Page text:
Student given house arrest for allegedly ‘insulting’ President Erdogan on Twitter

University student Kardelen Arıtman.

A university student has been sentenced to house arrest for allegedly insulting Turkey’s autocratic President Recep Tayyip Erdoğan by retweeting a post in Twitter.

According to sendika.org, university student Kardelen Arıtman was detained on Monday by police after she retweeted a tweet post that allegedly insulted President Erdoğan. Later the same day, she appeared in an Adana courtroom, where a judge sentenced her to house arrest with a curfew.

Scores of people in Turkey have been detained or arrested or are under investigation on allegations of insulting Erdoğan. As of the end of 2016, at least 10,000 people were under investigation on suspicion of terrorist propaganda and insulting senior state officials on social media.

According to figures released by the Ministry of Interior Affairs in December, 3,710 social media users had been investigated in the last six months of 2016, of whom 1,656 were arrested. A total of 1,203 of those investigations resulted in releases on probation.

Twitter’s latest government transparency report on March 2017 revealed the extent of the Turkish government crackdown on social media, making the country the leader in Twitter censorship. According to the report, the Turkish government made 493 requests for account information and 2,232 requests to remove accounts or content in the second half of 2016. It marked a 76 percent and 25 percent increase, respectively, from the first half of 2016.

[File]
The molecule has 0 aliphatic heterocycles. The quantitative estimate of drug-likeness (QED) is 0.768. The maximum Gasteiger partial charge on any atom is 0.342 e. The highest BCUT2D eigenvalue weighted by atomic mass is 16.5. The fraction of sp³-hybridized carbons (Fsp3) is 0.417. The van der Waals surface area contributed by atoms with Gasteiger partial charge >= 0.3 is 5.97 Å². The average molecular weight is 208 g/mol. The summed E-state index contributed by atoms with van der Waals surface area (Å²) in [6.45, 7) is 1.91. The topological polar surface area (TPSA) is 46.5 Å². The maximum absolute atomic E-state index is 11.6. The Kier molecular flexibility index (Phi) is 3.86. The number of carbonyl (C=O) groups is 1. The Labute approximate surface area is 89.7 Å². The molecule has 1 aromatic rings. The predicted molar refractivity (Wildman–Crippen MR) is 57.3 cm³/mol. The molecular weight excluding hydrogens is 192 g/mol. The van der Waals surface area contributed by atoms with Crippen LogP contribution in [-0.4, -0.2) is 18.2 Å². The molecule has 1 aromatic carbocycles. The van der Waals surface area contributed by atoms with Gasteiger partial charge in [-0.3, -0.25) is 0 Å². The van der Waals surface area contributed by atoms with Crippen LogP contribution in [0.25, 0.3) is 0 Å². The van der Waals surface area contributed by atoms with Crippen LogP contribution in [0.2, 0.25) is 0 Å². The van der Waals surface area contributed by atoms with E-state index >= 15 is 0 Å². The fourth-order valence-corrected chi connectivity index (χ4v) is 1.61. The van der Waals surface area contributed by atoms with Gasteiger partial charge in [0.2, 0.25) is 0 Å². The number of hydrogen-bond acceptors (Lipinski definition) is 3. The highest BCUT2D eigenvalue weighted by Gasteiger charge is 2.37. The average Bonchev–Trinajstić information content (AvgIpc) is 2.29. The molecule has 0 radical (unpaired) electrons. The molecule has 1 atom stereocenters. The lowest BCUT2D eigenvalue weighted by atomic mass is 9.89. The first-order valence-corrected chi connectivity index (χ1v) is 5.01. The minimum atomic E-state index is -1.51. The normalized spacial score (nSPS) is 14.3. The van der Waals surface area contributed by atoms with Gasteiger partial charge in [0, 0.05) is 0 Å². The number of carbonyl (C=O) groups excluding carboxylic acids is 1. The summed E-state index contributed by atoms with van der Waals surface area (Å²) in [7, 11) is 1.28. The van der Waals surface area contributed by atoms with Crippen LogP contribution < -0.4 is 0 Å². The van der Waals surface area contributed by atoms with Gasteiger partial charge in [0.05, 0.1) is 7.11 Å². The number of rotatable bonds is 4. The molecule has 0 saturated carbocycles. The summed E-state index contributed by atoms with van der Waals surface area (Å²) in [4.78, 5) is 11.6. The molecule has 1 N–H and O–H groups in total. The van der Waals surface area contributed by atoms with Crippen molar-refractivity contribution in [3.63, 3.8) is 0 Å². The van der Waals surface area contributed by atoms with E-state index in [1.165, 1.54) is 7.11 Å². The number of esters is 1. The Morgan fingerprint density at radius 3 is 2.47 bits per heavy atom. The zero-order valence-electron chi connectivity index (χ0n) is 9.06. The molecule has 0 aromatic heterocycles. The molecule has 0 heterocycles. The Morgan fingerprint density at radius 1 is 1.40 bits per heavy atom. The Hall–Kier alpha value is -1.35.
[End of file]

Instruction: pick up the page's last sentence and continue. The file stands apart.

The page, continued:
Twitter says it didn’t comply with any of the information requests, and that 19 percent of the removal cases resulted in “some content [being] withheld.”

Over the past few years, Turkey’s regime under Erdoğan has cracked down on free speech and attempted to restrict internet and social media usage. In the second half of last year, according to the transparency report, it led the world in Twitter take down requests. The second country listed in the report (France or Brazil, depending on the specific metric used) wasn’t even close.

Turkey was also single-handedly accounted 844 out of 894 all court requests worldwide for removal of content on Twitter between July 1 and Dec. 31, 2016. As of the end of 2016, at least 10,000 people were under investigation on committing alleged crime of making terrorist propaganda and insulting senior state officials on social media.

According to figures released by the Ministry of Interior Affairs in December, 3,710 social media users had been investigated in the last six months of 2016, of whom 1,656 were arrested. A total of 1,203 of those investigations resulted in releases on probation. (SCF with turkeypruge.com) May 8, 2017

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